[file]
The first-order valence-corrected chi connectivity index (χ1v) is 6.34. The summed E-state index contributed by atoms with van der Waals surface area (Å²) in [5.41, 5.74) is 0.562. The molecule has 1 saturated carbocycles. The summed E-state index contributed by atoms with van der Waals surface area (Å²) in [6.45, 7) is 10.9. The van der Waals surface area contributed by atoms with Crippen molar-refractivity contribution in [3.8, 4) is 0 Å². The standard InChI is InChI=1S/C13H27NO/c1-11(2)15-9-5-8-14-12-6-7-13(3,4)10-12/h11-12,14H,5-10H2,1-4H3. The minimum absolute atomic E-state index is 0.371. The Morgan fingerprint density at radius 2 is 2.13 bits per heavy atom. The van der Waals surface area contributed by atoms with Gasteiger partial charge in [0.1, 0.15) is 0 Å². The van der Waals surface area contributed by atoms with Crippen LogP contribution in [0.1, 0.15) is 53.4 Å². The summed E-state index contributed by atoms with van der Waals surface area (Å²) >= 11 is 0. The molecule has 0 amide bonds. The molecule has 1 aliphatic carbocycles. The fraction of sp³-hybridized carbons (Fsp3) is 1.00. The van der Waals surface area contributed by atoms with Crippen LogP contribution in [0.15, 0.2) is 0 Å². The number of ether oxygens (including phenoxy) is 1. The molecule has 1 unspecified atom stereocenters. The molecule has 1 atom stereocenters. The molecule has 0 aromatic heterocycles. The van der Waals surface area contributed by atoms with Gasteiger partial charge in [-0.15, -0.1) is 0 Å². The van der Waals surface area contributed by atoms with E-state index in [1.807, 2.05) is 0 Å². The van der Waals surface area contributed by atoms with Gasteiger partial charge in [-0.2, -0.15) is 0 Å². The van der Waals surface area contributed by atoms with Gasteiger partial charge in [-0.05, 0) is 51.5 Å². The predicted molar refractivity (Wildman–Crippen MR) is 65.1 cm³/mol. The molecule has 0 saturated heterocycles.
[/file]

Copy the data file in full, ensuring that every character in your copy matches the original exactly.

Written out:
The first-order valence-corrected chi connectivity index (χ1v) is 6.34. The summed E-state index contributed by atoms with van der Waals surface area (Å²) in [5.41, 5.74) is 0.562. The molecule has 1 saturated carbocycles. The summed E-state index contributed by atoms with van der Waals surface area (Å²) in [6.45, 7) is 10.9. The van der Waals surface area contributed by atoms with Crippen molar-refractivity contribution in [3.8, 4) is 0 Å². The standard InChI is InChI=1S/C13H27NO/c1-11(2)15-9-5-8-14-12-6-7-13(3,4)10-12/h11-12,14H,5-10H2,1-4H3. The minimum absolute atomic E-state index is 0.371. The Morgan fingerprint density at radius 2 is 2.13 bits per heavy atom. The van der Waals surface area contributed by atoms with Gasteiger partial charge in [0.1, 0.15) is 0 Å². The van der Waals surface area contributed by atoms with Crippen LogP contribution in [0.1, 0.15) is 53.4 Å². The summed E-state index contributed by atoms with van der Waals surface area (Å²) >= 11 is 0. The molecule has 0 amide bonds. The molecule has 1 aliphatic carbocycles. The fraction of sp³-hybridized carbons (Fsp3) is 1.00. The van der Waals surface area contributed by atoms with Crippen LogP contribution in [0.15, 0.2) is 0 Å². The number of ether oxygens (including phenoxy) is 1. The molecule has 1 unspecified atom stereocenters. The molecule has 1 atom stereocenters. The molecule has 0 aromatic heterocycles. The van der Waals surface area contributed by atoms with Gasteiger partial charge in [-0.15, -0.1) is 0 Å². The van der Waals surface area contributed by atoms with E-state index in [1.807, 2.05) is 0 Å². The van der Waals surface area contributed by atoms with Gasteiger partial charge in [-0.2, -0.15) is 0 Å². The van der Waals surface area contributed by atoms with Gasteiger partial charge in [-0.05, 0) is 51.5 Å². The predicted molar refractivity (Wildman–Crippen MR) is 65.1 cm³/mol. The molecule has 0 saturated heterocycles.